Ultrasound guided epidural placement in a patient with spinal hardware.
Abstract Number: 175
Abstract Type: Case Report/Case Series
The use of ultrasonography (US) in regional anesthesia has proven to be valuable in both efficiency and accuracy. More recently, the use of US has been applied to neuraxial anesthesia/analgesia in the obstetric population with encouraging results. It has been demonstrated to be accurate, to decrease the number of attempts at placing labor epidural catheters and to assist in the teaching of obstetric anesthesia/analgesia.
Pts with previous spinal surgery (ss) and instrumentation (inst) can create technical challenges to placement of epidural catheters or spinal anesthesia. Often times in these patients it is difficult to identify an applicable interspace (isp) by palpation alone. There have been only a few reports in the literature where the use of US was found valuable in the performance of neuraxial anesthesia/analgesia in parturients with previous ss. We report a case where US allowed quick identification of an applicable isp for epidural analgesia in a parturient who was in rapid labor and gave a history of prior ss with inst.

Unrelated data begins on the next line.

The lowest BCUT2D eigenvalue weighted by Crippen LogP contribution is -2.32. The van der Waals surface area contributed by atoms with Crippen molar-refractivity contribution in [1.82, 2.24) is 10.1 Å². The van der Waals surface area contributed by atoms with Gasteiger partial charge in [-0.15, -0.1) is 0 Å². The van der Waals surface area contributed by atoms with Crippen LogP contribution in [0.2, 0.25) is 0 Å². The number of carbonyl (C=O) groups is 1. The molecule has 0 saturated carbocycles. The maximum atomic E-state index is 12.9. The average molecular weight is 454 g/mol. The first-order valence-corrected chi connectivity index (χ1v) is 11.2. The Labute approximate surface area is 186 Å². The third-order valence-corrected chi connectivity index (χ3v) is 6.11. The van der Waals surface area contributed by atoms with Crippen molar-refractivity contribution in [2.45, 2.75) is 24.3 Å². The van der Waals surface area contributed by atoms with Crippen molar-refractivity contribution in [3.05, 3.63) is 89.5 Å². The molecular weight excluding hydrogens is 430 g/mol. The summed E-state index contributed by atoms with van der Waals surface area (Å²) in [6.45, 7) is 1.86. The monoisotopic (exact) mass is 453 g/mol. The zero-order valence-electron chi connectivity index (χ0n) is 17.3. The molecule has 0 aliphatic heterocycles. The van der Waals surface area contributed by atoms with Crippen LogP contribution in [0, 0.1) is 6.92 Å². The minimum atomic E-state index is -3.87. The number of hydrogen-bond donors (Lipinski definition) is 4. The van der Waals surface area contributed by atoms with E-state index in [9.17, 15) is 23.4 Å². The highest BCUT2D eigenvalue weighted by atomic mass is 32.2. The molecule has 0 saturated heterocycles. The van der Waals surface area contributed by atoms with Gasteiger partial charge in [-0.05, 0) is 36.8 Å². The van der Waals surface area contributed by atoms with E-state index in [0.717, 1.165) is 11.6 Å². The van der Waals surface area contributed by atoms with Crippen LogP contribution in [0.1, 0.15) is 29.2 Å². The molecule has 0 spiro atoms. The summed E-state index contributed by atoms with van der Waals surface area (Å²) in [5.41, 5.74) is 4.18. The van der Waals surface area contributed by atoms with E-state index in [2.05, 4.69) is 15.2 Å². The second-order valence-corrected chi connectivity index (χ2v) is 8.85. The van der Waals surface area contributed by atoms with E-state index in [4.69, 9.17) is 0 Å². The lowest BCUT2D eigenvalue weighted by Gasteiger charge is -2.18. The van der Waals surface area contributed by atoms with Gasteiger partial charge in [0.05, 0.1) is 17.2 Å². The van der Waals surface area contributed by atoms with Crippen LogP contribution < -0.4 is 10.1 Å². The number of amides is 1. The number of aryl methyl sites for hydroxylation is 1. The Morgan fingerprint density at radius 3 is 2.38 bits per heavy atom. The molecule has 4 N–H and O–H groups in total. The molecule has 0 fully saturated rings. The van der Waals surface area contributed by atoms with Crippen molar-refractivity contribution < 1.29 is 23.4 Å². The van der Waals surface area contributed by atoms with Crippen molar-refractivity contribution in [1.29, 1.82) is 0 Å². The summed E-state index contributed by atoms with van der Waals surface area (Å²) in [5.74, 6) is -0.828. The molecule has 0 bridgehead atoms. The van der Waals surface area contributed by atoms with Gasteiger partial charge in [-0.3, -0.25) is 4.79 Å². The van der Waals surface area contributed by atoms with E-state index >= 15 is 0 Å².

A 41 yo female G1 presented late in the evening in active labor requesting epidural analgesia. She gave a history of having had ss and inst from L2-S1 (see fig.). PE revealed a term pg female, in active labor with a labor pain score of 10/10. Her spine exam revealed a surgical scar extending from about L2 to S1, consistent with her history. Palpation of the spine revealed no clearly palpable spinous processes along the surgical scar. US of the spine was therefore performed with a 5 MgHz curvilinear probe attached to a Sonosite Turbo-MTM US System. A clearly identifiable isp was seen via ultrasound at the L1-2 level. At this isp a well functioning epidural catheter was successfully placed with a single attempt.
US can give an accurate reading of the depth of the epidural space and assist in identifying the optimal isp to use, and may decrease the complication rate. Previous case studies have suggested that US imaging can facilitate epidural placement in the presence of prior ss. Similarly, US was helpful in our case where we were able to quickly identify an approachable isp and successfully place an epidural catheter with a single attempt. This case demonstrates that US can be a potentially useful additional tool for pts with prior ss.
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